It’s the best kind of legislative story for the media: easy to encapsulate, kicks up some dust, and isn’t going anywhere. Makes a great filler story, and lends the appearance of serious journalism without the difficulty.
In this case, I’m talking about Sen. Anthony Pollina’s proposal to move Vermont’s presidential primary to the same day as New Hampshire’s.
Lots of states have tried to do this, and it never amounts to a hill of beans. And it won’t here either, even if the idea had broad support in our legislature. Which it doesn’t.
Beyond the virtual certainty that this bill will die a quick death in committee, there are two massive obstacles in the way of an early primary.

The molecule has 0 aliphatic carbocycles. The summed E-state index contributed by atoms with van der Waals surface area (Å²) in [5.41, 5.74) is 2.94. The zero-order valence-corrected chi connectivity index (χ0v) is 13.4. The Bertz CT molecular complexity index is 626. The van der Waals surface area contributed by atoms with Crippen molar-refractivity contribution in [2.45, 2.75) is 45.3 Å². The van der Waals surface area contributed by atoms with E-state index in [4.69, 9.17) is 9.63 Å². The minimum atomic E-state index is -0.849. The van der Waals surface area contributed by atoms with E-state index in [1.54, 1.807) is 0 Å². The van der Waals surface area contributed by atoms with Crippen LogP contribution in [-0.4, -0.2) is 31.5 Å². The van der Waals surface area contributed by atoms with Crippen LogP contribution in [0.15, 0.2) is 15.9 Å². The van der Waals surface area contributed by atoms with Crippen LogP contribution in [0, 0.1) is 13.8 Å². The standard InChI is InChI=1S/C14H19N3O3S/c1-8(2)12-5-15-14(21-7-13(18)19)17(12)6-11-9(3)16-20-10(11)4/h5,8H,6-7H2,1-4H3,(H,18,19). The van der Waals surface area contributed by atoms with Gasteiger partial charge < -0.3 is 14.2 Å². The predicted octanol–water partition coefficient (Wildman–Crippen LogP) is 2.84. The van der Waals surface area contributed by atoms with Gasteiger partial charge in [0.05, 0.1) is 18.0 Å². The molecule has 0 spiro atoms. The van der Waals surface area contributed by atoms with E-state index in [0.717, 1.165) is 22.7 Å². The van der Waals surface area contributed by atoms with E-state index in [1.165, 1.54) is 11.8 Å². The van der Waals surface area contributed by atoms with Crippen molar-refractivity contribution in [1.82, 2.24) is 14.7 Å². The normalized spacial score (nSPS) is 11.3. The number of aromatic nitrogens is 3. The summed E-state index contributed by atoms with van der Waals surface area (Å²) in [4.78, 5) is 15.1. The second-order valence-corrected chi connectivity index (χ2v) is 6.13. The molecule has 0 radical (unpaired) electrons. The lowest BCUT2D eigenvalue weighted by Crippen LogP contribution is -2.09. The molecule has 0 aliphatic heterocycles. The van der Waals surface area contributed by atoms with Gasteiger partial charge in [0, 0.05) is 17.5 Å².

— New Hampshire state law allows the Secretary of State to move the primary ahead of any other state. If Pollina’s bill became law, all we’d do is start a vicious circle with New Hampshire.
— Primary calendars are subject to approval by the two major parties, and neither is amenable to a change in the traditional opening — Iowa caucuses, then New Hampshire primary.
Doesn’t matter if it makes any sense or not. Iowa and New Hampshire are clearly unrepresentative of the nation as a whole, and their results have been making less and less of a difference in recent campaigns. But their status is cemented in tradition, and nothing’s gonna change. Certainly not on Vermont’s say-so.
Pollina’s bill is a bit of a sideshow, that’s all.